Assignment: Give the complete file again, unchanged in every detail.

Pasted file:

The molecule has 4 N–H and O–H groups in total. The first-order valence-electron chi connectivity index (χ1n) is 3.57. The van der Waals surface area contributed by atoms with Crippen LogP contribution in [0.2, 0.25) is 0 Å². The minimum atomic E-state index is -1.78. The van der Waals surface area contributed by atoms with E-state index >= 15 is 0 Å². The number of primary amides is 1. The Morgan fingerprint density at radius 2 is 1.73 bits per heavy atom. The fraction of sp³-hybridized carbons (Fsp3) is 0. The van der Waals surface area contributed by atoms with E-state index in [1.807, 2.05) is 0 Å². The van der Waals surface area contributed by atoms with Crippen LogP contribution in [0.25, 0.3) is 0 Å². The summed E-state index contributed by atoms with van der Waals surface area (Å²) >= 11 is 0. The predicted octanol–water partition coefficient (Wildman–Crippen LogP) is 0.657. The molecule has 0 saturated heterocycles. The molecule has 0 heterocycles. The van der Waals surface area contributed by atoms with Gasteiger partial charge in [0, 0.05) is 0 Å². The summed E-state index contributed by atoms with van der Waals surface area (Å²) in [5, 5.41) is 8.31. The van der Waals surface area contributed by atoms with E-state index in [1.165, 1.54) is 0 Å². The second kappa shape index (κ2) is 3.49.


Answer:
The molecule has 4 N–H and O–H groups in total. The first-order valence-electron chi connectivity index (χ1n) is 3.57. The van der Waals surface area contributed by atoms with Crippen LogP contribution in [0.2, 0.25) is 0 Å². The minimum atomic E-state index is -1.78. The van der Waals surface area contributed by atoms with E-state index >= 15 is 0 Å². The number of primary amides is 1. The Morgan fingerprint density at radius 2 is 1.73 bits per heavy atom. The fraction of sp³-hybridized carbons (Fsp3) is 0. The van der Waals surface area contributed by atoms with E-state index in [1.807, 2.05) is 0 Å². The van der Waals surface area contributed by atoms with Crippen LogP contribution in [0.25, 0.3) is 0 Å². The summed E-state index contributed by atoms with van der Waals surface area (Å²) >= 11 is 0. The predicted octanol–water partition coefficient (Wildman–Crippen LogP) is 0.657. The molecule has 0 saturated heterocycles. The molecule has 0 heterocycles. The van der Waals surface area contributed by atoms with Gasteiger partial charge in [0, 0.05) is 0 Å². The summed E-state index contributed by atoms with van der Waals surface area (Å²) in [5, 5.41) is 8.31. The van der Waals surface area contributed by atoms with E-state index in [1.165, 1.54) is 0 Å². The second kappa shape index (κ2) is 3.49.